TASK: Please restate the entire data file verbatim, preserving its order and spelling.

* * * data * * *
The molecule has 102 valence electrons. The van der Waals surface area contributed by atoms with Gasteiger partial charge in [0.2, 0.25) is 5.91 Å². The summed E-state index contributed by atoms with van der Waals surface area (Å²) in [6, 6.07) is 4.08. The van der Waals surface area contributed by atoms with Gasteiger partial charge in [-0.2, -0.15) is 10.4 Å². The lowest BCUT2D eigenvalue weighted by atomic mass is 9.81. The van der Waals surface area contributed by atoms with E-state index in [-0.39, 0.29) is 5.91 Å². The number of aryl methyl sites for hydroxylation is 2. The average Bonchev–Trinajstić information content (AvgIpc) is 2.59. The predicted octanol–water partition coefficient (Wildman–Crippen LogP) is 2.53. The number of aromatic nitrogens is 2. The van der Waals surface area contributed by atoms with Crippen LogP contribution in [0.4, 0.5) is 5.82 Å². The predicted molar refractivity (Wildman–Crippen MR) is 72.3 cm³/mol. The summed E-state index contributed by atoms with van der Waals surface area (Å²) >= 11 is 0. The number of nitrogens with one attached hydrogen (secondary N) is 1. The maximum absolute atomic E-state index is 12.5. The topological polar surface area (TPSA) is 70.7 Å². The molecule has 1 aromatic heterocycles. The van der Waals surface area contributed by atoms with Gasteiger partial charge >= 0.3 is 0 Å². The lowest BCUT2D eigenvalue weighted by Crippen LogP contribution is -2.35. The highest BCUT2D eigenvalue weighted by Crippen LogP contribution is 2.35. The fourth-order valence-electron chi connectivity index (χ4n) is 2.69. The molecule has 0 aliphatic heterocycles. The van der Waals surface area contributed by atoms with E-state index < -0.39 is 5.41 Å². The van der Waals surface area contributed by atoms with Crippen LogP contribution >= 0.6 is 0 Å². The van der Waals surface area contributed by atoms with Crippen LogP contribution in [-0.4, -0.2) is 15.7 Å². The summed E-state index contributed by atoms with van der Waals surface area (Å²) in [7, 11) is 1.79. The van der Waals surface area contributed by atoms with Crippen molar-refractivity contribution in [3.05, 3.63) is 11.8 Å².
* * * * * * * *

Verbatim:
The molecule has 102 valence electrons. The van der Waals surface area contributed by atoms with Gasteiger partial charge in [0.2, 0.25) is 5.91 Å². The summed E-state index contributed by atoms with van der Waals surface area (Å²) in [6, 6.07) is 4.08. The van der Waals surface area contributed by atoms with Gasteiger partial charge in [-0.2, -0.15) is 10.4 Å². The lowest BCUT2D eigenvalue weighted by atomic mass is 9.81. The van der Waals surface area contributed by atoms with E-state index in [-0.39, 0.29) is 5.91 Å². The number of aryl methyl sites for hydroxylation is 2. The average Bonchev–Trinajstić information content (AvgIpc) is 2.59. The predicted octanol–water partition coefficient (Wildman–Crippen LogP) is 2.53. The number of aromatic nitrogens is 2. The van der Waals surface area contributed by atoms with Crippen LogP contribution in [0.4, 0.5) is 5.82 Å². The predicted molar refractivity (Wildman–Crippen MR) is 72.3 cm³/mol. The summed E-state index contributed by atoms with van der Waals surface area (Å²) >= 11 is 0. The number of nitrogens with one attached hydrogen (secondary N) is 1. The maximum absolute atomic E-state index is 12.5. The topological polar surface area (TPSA) is 70.7 Å². The molecule has 1 aromatic heterocycles. The van der Waals surface area contributed by atoms with Gasteiger partial charge >= 0.3 is 0 Å². The lowest BCUT2D eigenvalue weighted by Crippen LogP contribution is -2.35. The highest BCUT2D eigenvalue weighted by Crippen LogP contribution is 2.35. The fourth-order valence-electron chi connectivity index (χ4n) is 2.69. The molecule has 0 aliphatic heterocycles. The van der Waals surface area contributed by atoms with E-state index < -0.39 is 5.41 Å². The van der Waals surface area contributed by atoms with Crippen LogP contribution >= 0.6 is 0 Å². The van der Waals surface area contributed by atoms with Crippen LogP contribution in [-0.4, -0.2) is 15.7 Å². The summed E-state index contributed by atoms with van der Waals surface area (Å²) in [7, 11) is 1.79. The van der Waals surface area contributed by atoms with Crippen molar-refractivity contribution in [3.05, 3.63) is 11.8 Å².